On a recent June evening, guests in the magnificent dining room of the Palazzo Vilòn feasted on a Baroque-themed dinner amid centuries-old mirrors painted with cherubs, inlaid marble floors and a ceiling so lavish, the table’s surfaces were mirrored to savor the frescoes. The interior designer toasted the new hotel, calling it a temple to “privacy and experience,” which, given all the operatic singing and Aqua Mirabilis-spiced wine, imbued the event with an eerie Fidelio-is-the-password vibe.
Essentially a super-deluxe annex to the already super-deluxe Hotel Vilòn across a private garden, the Palazzo Vilòn sits at the tip of the long harpsichord-shaped Palazzo Borghese that curves between the Tiber River and the Via del Corso. It has a swimming pool, private disco club and sumptuous living rooms named after Roman gods. Its three spectacular bedrooms, one in a former chapel under a cupola, is imagined, the hotel managers say, as a Roman refuge for Arab sheikhs, Harry and Meghan, and Hollywood royalty.
But when the actors Daniel Craig and Rachel Weisz tried to stay here for a recent extended visit, Claudio Ceccherelli, the chief executive of the Shedir Collection, which runs the Palazzo Vilòn, said, the asking price had too many zeros for 007.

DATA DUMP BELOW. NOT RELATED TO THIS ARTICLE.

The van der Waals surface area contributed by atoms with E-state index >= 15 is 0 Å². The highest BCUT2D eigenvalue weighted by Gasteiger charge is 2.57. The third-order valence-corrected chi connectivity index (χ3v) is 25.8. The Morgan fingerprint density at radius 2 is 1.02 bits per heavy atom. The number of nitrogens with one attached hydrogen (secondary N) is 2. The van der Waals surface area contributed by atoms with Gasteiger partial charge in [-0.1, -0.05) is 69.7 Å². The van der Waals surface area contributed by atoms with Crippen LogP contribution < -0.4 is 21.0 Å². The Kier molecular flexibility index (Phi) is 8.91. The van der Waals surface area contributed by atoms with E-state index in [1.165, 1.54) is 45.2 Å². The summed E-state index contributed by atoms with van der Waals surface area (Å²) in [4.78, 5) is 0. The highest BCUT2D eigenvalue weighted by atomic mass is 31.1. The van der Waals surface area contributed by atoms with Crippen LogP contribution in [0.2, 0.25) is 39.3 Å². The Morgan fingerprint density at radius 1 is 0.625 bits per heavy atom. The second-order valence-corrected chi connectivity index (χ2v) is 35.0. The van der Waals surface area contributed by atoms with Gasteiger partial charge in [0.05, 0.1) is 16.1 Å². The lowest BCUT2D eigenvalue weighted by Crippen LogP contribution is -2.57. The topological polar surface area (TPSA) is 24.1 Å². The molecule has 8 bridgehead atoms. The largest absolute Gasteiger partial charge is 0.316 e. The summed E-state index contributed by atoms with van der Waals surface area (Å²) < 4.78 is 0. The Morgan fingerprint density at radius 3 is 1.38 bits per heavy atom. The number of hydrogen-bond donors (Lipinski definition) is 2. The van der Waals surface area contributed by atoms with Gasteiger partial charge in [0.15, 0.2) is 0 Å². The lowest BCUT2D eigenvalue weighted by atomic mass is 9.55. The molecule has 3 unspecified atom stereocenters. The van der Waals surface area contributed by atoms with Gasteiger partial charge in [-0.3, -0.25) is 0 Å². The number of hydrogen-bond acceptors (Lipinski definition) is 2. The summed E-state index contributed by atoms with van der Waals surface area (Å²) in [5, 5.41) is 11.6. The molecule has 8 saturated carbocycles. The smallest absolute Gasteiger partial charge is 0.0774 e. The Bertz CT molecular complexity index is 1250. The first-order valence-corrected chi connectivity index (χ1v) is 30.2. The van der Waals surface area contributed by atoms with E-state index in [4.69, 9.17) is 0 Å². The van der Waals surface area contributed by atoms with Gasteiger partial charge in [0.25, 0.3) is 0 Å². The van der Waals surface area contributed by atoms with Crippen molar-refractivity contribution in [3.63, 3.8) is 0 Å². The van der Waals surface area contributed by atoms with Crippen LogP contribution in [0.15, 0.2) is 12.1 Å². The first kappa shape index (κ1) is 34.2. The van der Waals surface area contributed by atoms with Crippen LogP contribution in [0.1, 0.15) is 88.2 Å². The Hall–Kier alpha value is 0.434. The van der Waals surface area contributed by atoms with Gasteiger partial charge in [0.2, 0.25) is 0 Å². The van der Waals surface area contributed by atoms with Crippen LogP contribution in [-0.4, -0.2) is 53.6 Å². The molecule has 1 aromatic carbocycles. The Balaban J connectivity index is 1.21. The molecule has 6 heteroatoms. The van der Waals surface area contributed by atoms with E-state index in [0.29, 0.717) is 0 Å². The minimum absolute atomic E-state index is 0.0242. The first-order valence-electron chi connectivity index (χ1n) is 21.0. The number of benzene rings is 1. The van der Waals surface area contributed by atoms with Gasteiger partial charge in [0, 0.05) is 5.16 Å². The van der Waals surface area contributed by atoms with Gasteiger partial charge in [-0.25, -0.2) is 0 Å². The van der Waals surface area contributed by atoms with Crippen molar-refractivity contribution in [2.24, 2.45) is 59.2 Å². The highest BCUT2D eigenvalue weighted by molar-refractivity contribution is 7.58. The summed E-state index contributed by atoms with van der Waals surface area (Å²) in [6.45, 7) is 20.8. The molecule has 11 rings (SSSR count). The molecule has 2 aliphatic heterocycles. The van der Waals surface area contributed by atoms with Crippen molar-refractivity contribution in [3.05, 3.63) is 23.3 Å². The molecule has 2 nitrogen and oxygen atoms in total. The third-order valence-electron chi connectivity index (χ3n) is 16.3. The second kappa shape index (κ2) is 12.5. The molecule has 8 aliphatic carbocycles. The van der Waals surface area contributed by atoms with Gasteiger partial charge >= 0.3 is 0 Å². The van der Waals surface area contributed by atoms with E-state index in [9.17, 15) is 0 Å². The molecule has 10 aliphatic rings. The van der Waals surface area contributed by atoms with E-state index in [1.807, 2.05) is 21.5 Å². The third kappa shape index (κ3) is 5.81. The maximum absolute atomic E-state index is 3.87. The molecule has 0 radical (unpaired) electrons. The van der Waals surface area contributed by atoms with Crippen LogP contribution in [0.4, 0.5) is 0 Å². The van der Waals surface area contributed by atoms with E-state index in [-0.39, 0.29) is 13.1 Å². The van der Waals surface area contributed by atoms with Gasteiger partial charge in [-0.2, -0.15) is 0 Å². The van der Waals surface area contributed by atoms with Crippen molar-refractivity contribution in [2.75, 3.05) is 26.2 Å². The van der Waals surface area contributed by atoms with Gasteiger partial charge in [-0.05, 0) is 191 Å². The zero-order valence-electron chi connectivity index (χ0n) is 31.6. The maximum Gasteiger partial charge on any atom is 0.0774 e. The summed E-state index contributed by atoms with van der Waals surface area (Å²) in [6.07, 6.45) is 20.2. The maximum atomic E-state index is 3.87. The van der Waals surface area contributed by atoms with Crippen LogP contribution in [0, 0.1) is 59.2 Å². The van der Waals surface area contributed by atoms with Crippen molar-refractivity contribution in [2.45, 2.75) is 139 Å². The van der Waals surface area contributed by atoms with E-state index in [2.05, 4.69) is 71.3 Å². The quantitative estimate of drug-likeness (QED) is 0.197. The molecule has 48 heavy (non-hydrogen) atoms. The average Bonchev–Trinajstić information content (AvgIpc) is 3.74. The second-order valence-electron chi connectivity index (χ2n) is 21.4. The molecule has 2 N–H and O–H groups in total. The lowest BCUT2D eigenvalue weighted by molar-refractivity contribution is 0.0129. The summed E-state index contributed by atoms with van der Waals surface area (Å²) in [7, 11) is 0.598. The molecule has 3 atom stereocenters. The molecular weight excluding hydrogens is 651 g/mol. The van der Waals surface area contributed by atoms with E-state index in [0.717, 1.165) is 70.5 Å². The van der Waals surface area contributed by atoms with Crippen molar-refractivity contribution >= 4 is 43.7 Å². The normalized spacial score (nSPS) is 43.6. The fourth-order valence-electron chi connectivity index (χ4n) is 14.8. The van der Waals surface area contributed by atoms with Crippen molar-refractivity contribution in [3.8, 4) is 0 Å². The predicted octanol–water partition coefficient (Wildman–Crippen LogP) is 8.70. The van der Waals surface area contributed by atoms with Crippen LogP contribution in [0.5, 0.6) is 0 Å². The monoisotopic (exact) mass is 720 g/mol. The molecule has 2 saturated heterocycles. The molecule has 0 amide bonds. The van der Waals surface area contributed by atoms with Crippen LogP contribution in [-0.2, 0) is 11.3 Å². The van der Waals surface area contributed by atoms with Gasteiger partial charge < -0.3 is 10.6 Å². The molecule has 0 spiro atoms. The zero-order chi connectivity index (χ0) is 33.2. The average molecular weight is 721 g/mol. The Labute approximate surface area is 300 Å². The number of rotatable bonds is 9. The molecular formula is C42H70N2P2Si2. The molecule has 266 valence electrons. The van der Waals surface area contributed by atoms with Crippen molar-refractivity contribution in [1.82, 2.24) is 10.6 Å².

“Didn’t offer enough money,” he said.
The whole place cost an average of 25,000 euros — nearly $27,000 — a night. (Laura Symons, a publicist for Mr. Craig, declined to comment.)
It’s not even the highest rate on the block. Just down the Via di Ripetta, in the heart of Rome, the freshly unveiled Bulgari Hotel Roma, with hallways showcasing jewels, has a premier one-bedroom suite overlooking the Mausoleum of Augustus. It costs 38,000 euros, or about $41,000, a night.
Rome, a city striated with epochs and contradictions, has always been a mix of the highest and the lowest, emperors and slaves, nobles and knife-wielding thieves, decadent do-nothings and hard-working stiffs. Even so, there is something particularly surreal about the current moment, when the city is becoming increasingly awash in exorbitant hotel options even as it feels the grip of what Romans call the degrado, or degradation, a more than 15-year slide into an often anarchic and acrid state of abandon.
In the spring, riotous vegetation bordering the sidewalks can reach Jurassic proportions. In the summer, garbage bakes in overflowing dumpsters. Throughout the year, fluorescent orange construction fencing is wrapped around seemingly…